Greater Manchester Violence Reduction Unit

Impact 2023-24

VRU Annual Report 2024 Key Stats

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The evidence in relation to preventing and tackling violence is clear: violence is preventable not inevitable.

Community-led programmes
The community-led approach to violence reduction, means the VRU works closely with communities to understand the strengths, challenges and needs of the community and determine how local investments will be made.

A community-led violence reduction programme is one of the VRU’s flagship projects and ensures communities are involved at a place level to identify priorities, problem solve and direct investment and interventions accordingly.

Read about some of the organisations involved in the community-led programmes:

Community Spotlight Series: Fatima Women’s Association (FWA)
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Community Spotlight Series: Bury Defence Academy

Find out more about our community-led approach here.

For the past 12 months the VRU has continued to work to strengthen and bolster the personal development curriculum for every primary, secondary and sixth form student in Greater Manchester, including those with special educational needs and/or disabilities (SEND), to ensure students know how to keep themselves and others safe, free from harm and strong in their well-being.

The VRU has engaged the services of Alison Cope, who delivers a hard-hitting and memorable workshop about the dangers of knife crime. She speaks from personal experience, having lost her son as a result of knife crime. In the past 12 months, Alison has delivered 33 sessions in 13 high schools across Greater Manchester, reaching over 1,500 children.

A school Principal said: “The staff and the children were deeply moved by Alison’s presentation – I have received nothing but positive feedback. One of my pupils have been through some recent trauma and for the first time, he is now speaking about it. He came into my office today to tell me about how he was feeling and to ask for advice – that is all due to the powerful message that Alison delivered.”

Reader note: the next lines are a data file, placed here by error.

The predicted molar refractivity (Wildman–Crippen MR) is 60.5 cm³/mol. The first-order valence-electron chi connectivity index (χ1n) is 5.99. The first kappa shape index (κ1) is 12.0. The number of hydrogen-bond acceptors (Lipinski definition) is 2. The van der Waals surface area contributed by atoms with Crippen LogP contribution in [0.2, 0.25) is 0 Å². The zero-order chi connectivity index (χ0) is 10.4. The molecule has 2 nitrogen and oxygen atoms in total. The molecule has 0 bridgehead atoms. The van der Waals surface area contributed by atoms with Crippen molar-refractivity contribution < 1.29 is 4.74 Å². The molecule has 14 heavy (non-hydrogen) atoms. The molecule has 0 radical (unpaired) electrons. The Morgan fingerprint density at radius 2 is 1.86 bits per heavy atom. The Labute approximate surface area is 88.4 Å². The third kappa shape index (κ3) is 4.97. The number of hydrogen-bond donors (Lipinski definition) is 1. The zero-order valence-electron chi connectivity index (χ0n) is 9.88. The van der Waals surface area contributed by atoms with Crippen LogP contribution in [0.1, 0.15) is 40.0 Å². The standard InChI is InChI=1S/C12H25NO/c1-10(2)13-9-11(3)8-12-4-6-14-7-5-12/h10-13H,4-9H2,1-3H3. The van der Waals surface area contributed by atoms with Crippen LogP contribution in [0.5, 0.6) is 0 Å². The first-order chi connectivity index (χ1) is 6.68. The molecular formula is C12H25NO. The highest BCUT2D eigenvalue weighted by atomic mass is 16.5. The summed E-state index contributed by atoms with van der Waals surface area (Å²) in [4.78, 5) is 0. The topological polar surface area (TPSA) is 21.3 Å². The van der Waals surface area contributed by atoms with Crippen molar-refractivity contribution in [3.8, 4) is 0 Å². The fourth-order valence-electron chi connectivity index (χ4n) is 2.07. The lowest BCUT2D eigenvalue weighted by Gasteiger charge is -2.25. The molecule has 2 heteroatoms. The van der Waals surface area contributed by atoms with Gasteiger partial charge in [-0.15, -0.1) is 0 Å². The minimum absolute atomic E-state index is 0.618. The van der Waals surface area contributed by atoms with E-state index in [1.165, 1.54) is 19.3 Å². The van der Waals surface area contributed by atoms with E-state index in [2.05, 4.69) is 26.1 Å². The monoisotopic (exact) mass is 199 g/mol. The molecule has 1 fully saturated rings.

Stop the Bleed

On the 26 April 2023 Greater Manchester piloted the country’s first Stop the Bleed day – a collaboration between Greater Manchester VRU and first aid charity citizenAID.

In total, 14 schools from across Greater Manchester took part with training delivered to students in Years 6 and 7. Students learnt how to identify a life-threatening bleed, how to apply pressure, pack a wound, and use a tourniquet.

A total of 1,687 young people were trained to stop a bleed.

Read more about Stop the Bleed day here.

Parent and Carer Support Service
Launched in October 2023, the Parent and Carer Support (PACS) service provides support for parents and carers who have concerns about their child. They may have noticed a change in their child’s behaviour, and/or, suspect that their child is involved in violence, criminality or potentially being exploited. The project was created in response to feedback obtained by parents and carers from the Navigator Programme and other parenting groups, where issues around education, neurodiversity, risky behaviour, feelings of isolation, and a breakdown in relationships were identified as potential areas of concern. Both the Navigator Programme and the PACS service are delivered by the charity OasisUK.

Since launch: